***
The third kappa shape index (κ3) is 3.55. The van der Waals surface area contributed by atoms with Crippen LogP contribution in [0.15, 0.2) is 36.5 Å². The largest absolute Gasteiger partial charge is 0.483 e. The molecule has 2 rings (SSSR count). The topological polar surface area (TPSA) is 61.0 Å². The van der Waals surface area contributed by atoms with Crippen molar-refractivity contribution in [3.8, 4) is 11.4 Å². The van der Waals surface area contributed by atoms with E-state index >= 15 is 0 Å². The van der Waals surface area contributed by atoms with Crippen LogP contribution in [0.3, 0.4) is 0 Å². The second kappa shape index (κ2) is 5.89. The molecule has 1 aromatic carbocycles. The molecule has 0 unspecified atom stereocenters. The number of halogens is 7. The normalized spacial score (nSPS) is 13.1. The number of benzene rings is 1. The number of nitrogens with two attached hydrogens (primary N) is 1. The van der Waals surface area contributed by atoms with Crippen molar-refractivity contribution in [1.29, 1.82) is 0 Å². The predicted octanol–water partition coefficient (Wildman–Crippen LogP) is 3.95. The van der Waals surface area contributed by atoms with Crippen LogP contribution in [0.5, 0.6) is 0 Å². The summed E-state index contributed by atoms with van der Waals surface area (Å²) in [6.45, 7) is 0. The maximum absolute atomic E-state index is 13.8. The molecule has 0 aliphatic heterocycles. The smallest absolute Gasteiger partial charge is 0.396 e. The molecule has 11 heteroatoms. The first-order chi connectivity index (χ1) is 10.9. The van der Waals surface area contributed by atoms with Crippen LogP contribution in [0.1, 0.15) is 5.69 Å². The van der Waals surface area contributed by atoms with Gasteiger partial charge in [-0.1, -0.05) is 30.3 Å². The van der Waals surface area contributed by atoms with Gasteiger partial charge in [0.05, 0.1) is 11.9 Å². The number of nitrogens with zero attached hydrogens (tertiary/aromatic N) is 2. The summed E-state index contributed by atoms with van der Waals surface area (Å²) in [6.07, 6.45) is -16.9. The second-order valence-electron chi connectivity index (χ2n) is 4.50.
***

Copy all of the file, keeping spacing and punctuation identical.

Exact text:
The third kappa shape index (κ3) is 3.55. The van der Waals surface area contributed by atoms with Crippen LogP contribution in [0.15, 0.2) is 36.5 Å². The largest absolute Gasteiger partial charge is 0.483 e. The molecule has 2 rings (SSSR count). The topological polar surface area (TPSA) is 61.0 Å². The van der Waals surface area contributed by atoms with Crippen molar-refractivity contribution in [3.8, 4) is 11.4 Å². The van der Waals surface area contributed by atoms with E-state index >= 15 is 0 Å². The van der Waals surface area contributed by atoms with Crippen LogP contribution in [0.3, 0.4) is 0 Å². The second kappa shape index (κ2) is 5.89. The molecule has 1 aromatic carbocycles. The molecule has 0 unspecified atom stereocenters. The number of halogens is 7. The normalized spacial score (nSPS) is 13.1. The number of benzene rings is 1. The number of nitrogens with two attached hydrogens (primary N) is 1. The van der Waals surface area contributed by atoms with Crippen molar-refractivity contribution in [1.29, 1.82) is 0 Å². The predicted octanol–water partition coefficient (Wildman–Crippen LogP) is 3.95. The van der Waals surface area contributed by atoms with Crippen LogP contribution in [0.5, 0.6) is 0 Å². The summed E-state index contributed by atoms with van der Waals surface area (Å²) in [6.45, 7) is 0. The maximum absolute atomic E-state index is 13.8. The molecule has 0 aliphatic heterocycles. The smallest absolute Gasteiger partial charge is 0.396 e. The molecule has 11 heteroatoms. The first-order chi connectivity index (χ1) is 10.9. The van der Waals surface area contributed by atoms with Crippen LogP contribution in [0.1, 0.15) is 5.69 Å². The van der Waals surface area contributed by atoms with Gasteiger partial charge in [-0.1, -0.05) is 30.3 Å². The van der Waals surface area contributed by atoms with Gasteiger partial charge in [0.05, 0.1) is 11.9 Å². The number of nitrogens with zero attached hydrogens (tertiary/aromatic N) is 2. The summed E-state index contributed by atoms with van der Waals surface area (Å²) in [6.07, 6.45) is -16.9. The second-order valence-electron chi connectivity index (χ2n) is 4.50.